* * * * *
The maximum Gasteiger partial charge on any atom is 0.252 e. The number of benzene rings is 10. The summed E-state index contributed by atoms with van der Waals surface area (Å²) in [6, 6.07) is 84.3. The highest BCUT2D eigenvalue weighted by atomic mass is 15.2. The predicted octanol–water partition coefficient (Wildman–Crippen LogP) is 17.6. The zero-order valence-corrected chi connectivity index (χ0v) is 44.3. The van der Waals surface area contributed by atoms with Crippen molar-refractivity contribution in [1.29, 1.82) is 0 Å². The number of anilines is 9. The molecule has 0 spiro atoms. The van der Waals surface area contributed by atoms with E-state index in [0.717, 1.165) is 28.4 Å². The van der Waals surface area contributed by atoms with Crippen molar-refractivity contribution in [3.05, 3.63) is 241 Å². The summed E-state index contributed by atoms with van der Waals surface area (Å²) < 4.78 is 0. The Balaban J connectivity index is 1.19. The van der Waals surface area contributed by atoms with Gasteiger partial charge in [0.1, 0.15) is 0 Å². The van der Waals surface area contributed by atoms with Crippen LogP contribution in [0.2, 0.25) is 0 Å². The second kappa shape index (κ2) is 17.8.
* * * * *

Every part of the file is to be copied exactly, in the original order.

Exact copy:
The maximum Gasteiger partial charge on any atom is 0.252 e. The number of benzene rings is 10. The summed E-state index contributed by atoms with van der Waals surface area (Å²) in [6, 6.07) is 84.3. The highest BCUT2D eigenvalue weighted by atomic mass is 15.2. The predicted octanol–water partition coefficient (Wildman–Crippen LogP) is 17.6. The zero-order valence-corrected chi connectivity index (χ0v) is 44.3. The van der Waals surface area contributed by atoms with Crippen molar-refractivity contribution in [1.29, 1.82) is 0 Å². The number of anilines is 9. The molecule has 0 spiro atoms. The van der Waals surface area contributed by atoms with E-state index in [0.717, 1.165) is 28.4 Å². The van der Waals surface area contributed by atoms with Crippen molar-refractivity contribution in [3.05, 3.63) is 241 Å². The summed E-state index contributed by atoms with van der Waals surface area (Å²) < 4.78 is 0. The Balaban J connectivity index is 1.19. The van der Waals surface area contributed by atoms with Gasteiger partial charge in [0.1, 0.15) is 0 Å². The van der Waals surface area contributed by atoms with Crippen LogP contribution in [0.2, 0.25) is 0 Å². The second kappa shape index (κ2) is 17.8.